Supporting a mobile first continent

07 March 2024

Fadi Pharaon, President of Ericsson Middle East and Africa, Ericsson

Fadi Pharaon, President of Middle East and Africa, Ericsson

We've been in Africa for a very long time, staring with Ethiopia in 1894 and Egypt in1897. We are part of the entire mobile lifecycle and - depending on what generation it is - we're very present in terms of mobile financial services, which have had tremendous success in Africa.

Monetising technology

On the continent, we're going to continue working on the monetisation of 5G; we see some good examples in mining, for instance, and other vertical industries where we can take proof of concepts and even make some commercial deployments.

One of the capabilities that 5G brings, and probably one that is unique compared to the previous generation, is the very low latency, which translates into an almost near real-time monitoring and management of automatic vehicles or sensors. It opens up the door for enterprise or industrial applications, such as management of cranes and other equipment that require very low latency.

To really bring 5G into the modern factory, we must begin with establishing the precise needs of a manufacturing plant – which can be very different if you're manufacturing insulin pens, for example, compared with calculators. We need a constellation of knowledge, people who understand that specific industry, which we can translate that into technology adoption.

There are multiple impacts that can be made, and there are examples around the world, not the least being our own 5G factory in the US, which we designed from scratch to be fully automated, sustainable, and using 5G.

4G, 5G – 6G?

We've seen that across the world there’s a huge amount of 5G traffic right now, but for Africa, it remains early days. There's a major wave of rollout and adoption of 4G, driven by multiple factors; one being the increasing affordability of 4G enabled smartphones; and another being access to all the different services available, which can add value for the African population.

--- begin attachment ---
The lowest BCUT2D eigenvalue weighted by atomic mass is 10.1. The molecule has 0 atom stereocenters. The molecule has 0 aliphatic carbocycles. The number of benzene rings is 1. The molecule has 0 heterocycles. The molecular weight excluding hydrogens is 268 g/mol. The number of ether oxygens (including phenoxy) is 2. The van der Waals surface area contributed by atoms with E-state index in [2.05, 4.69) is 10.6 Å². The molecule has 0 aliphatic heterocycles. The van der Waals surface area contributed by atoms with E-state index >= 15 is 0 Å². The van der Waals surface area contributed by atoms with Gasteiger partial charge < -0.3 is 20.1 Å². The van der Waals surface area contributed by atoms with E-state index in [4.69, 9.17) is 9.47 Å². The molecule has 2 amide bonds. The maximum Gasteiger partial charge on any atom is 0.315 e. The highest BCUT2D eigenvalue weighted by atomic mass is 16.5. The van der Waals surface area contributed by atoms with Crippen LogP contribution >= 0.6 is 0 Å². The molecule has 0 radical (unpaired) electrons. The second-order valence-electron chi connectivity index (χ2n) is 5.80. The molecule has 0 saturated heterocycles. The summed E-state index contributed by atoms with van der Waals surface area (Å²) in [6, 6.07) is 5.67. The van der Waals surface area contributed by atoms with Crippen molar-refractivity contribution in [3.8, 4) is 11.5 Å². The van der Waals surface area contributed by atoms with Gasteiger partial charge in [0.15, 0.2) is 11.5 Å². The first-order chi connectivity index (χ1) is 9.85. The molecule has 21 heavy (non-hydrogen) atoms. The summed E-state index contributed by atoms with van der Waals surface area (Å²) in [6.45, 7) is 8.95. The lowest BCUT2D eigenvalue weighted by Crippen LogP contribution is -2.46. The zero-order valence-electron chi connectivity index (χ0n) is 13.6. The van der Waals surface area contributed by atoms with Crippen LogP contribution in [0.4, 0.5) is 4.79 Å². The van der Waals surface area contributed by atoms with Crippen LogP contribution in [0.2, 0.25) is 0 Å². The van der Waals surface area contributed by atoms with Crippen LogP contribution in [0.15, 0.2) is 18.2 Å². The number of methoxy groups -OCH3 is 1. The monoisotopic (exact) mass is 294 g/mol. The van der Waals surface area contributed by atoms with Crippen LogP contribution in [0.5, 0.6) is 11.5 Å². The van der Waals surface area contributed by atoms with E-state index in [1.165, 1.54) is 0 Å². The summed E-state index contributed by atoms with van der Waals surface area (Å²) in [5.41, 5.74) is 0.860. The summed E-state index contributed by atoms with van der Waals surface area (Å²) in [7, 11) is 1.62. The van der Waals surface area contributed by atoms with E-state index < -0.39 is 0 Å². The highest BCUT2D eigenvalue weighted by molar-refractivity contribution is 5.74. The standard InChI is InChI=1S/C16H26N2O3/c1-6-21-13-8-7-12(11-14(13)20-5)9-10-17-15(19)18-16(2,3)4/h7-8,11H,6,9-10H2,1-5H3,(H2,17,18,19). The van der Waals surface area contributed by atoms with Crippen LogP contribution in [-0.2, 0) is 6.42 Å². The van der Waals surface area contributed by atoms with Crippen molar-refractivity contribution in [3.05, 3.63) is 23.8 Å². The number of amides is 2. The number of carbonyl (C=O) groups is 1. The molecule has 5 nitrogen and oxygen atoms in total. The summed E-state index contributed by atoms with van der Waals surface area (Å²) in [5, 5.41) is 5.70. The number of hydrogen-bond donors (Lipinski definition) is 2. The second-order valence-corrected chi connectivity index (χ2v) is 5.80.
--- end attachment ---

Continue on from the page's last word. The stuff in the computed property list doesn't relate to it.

When it comes to 5G’s entrance to Africa, device affordability just isn’t as good as with 4G, although we will see that improve with time. While that may be so for mobile, one 5G proposition that does make sense for Africa right now is fixed wireless access (FWA). The operators are offering access to home broadband that can be set up quickly, basically reusing the same assets of the mobile network. There’s demand in Africa for 5G home broadband, and for TV over broadband that can be addressed either with fibre, 4G/5G, and FWA; and the economics of mobile broadband at home are quite compelling. There are also certain cities where there is a good affordability - at least on par with other metropolitan cities around the world - for pure 5G handsets for mobile broadband as well.

Technology is fascinating - we have a propensity to look to the future and make up very grand visions. 6G is still within standardisation, so it's early days for commercial deployment - we don't envisage to see any until the end of this decade.

For any continent, including Africa, what's important is to get the technology rolled out and monetised the right way for the CSPs. If we don't find the business case, it will not be worth the time to deploy. For 4G and 5G in Africa, we’re looking at the different use cases, be it consumer or industrial, that we can do today.

Of course, 6G comes with a very compelling story on how we can try to merge the physical and digital worlds, how we're going to have digital twins of cities, and be able to have fully functioning smart city models that we can experiment upon. All of that is going to be driven very much by AI.

Moreover, new technologies like 5G and AI don’t always have to be about creating new services – they can also be about driving efficiencies, supporting sustainable practises, or enhancing the end user experience. Power consumption is vital, and we must always consider consumption and sustainability for the networks that are being operated. Accordingly, we use emerging technologies like AI in our products for power management. We have software that can reduce the power consumption of our radios, which is a very important achievement, particularly for Africa.

A force to be reckoned with

If you look at Africa, the power and the potential emanates very much from the vast youthful population, who are driven and entrepreneurial. I think that is really a force to be reckoned with, there’s such a hunger for digital adoption and digital learning.

In many parts of the continent, it's mobile first or mobile only. We have a big belief in that, and whenever we meet our customers - the operator or regulatory bodies - we see an extremely focused approach to bring the countries forward to improve the society and economies through digitisation.

Of course, like anywhere else in the world, it's step-by-step. There will always be hurdles, there will always be time for adoption, but the trajectory is clear. And that's why these technology advancements are helping, sometimes accelerating all these movements.